ABOUT EVENT

The Canadian Aboriginal AIDS Network (CAAN) has developed a theme for Aboriginal AIDS Awareness Week (AAAW) for December 1 – 6, 2017 that parallels the international theme for World AIDS Day, Right for Health:

Indigenous Right to Equitable Health Without Discrimination or Stigma

AAAW will bring awareness to the Indigenous struggle and progress with the Right to Health and how it relates to key populations such as, women, youth, and Indigenous people living with HIV and AIDS. During the week, Indigenous Peoples across Canada will share lessons learned in order to create community readiness and culturally safe approaches to testing, care and treatment.

Indigenous Peoples should have equitable access to health rights as those enjoyed by non-Indigenous Canadians. However, Indigenous Peoples in Canada have a health status that is despairingly lower than the health status of non-Indigenous Canadians. AAAW plays an essential role in communities across Canada coming together to share lessons learned to ensure sustained action from government partners and a commitment to Indigenous empowerment toward obtaining the highest attainable standard of physical and mental health.

Canada has acknowledged the importance of health to the well-being of Indigenous Peoples and recognized Indigenous rights to health in international law. The right to health includes the right to health care and encompasses the right to a culturally appropriate health care system. The Truth and Reconciliation Commission Calls to Action provide a pathway to improving the health status of Indigenous Peoples.

RATIONALE

Leading an Indigenous Response

Solutions to addressing HIV and AIDS in Indigenous communities must come under the leadership of those who are most directly affected. We must be visionary leaders on the matter of HIV in Indigenous communities and be actively engaged in shaping our culturally safe, tailored responses to HIV and AIDS.

Testing to Know Your Status

This is a call for Indigenous communities to reduce the number of new HIV infections by promoting prevention, education, and testing. HIV is in our communities and our people continue to contract the virus – so we must stand up and take action! Getting HIV tested and knowing our status so we can get early treatment to significantly reduce the risk of AIDS and HIV transmission.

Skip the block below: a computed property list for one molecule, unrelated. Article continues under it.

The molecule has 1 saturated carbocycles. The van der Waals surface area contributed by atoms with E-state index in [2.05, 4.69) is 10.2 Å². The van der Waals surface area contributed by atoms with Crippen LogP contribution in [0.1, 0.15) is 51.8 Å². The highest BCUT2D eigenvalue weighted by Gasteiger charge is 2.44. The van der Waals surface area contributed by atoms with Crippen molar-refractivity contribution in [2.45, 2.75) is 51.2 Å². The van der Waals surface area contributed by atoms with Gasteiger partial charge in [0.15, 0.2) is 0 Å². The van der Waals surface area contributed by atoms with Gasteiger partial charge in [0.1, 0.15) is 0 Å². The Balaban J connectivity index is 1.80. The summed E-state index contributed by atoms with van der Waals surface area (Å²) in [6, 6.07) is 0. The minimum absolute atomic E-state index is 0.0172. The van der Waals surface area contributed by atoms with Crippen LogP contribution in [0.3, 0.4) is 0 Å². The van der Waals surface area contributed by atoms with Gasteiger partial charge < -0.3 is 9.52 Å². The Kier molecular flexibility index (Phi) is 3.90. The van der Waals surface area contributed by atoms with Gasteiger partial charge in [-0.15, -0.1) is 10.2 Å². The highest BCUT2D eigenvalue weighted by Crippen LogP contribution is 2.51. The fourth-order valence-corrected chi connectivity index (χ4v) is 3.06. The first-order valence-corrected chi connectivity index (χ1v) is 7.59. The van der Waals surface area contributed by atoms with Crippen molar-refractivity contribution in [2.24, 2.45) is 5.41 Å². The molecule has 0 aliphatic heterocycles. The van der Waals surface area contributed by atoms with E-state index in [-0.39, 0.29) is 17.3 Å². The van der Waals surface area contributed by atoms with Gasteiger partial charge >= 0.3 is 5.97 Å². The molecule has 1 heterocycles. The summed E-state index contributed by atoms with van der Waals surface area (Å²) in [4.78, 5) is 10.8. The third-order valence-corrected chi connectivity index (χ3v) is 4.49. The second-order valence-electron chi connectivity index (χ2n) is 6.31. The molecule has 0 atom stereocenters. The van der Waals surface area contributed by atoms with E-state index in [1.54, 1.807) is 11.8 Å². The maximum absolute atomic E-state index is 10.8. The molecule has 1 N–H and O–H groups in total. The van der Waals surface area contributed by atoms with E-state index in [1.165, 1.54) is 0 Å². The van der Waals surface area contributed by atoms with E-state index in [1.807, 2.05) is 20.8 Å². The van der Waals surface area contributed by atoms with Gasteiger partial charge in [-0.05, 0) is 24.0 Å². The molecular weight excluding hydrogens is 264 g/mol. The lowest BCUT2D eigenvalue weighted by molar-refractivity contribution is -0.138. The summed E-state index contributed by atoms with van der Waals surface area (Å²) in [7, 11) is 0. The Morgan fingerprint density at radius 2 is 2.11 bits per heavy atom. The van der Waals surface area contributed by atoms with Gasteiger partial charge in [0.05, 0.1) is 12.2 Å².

Eliminating Stigma & Discrimination

Our communities must fight against discrimination and keep the circle strong by including those living with HIV and AIDS. There must be zero tolerance for gender-based violence. We must have services that do not racially discriminate against Indigenous Peoples, which often become great barriers to getting tested, accessing treatment, and supports.

Ensuring Equitable Access

HIV is no longer a death sentence and a person may live a long healthy life if they receive proper testing, care and treatment. We must push towards zero barriers to treatment for all. We must insist that increased culturally relevant support and services are provided to Indigenous Peoples, so that they do not become isolated, can feel safe to get tested, and increase options and access to antiretroviral therapy for people living with HIV; including access to traditional medicines and ceremonies.

Protecting Our Whole Community

We must address the alarming numbers of Indigenous youth and women disproportionately impacted by the HIV and AIDS epidemic. Our youth are infected at a younger age than other Canadians – they are a generation at risk who most need our help. We must also eliminate transmission of HIV from mother to child, which means zero babies are born HIV positive.  And we must work to address and to decrease preventable HIV infections among people who use drugs by meeting them where they are at and utilizing what works.

Aboriginal AIDS Awareness Week is an opportunity for Indigenous Peoples, researchers, and policy makers to share wise and promising practices, learn from each other and build relationships across the country.  I invite you to join us through the week, as we share lessons learned in order to create community readiness and culturally safe approaches to testing, care and treatment.

In solidarity,

Ken Clement
Chief Executive Officer
Canadian Aboriginal AIDS Network

 

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About CAAN

The Canadian Aboriginal AIDS Network (CAAN) is a non-profit organization that leads a national forum for Indigenous Peoples to wholistically address HIV and AIDS, HCV, STBBIs, TB, mental health, aging, and co-morbidity issues; remedy social determinants of health through advocacy; and provide resources on these issues in a culturally relevant manner for Indigenous Peoples wherever they reside. www.caan.ca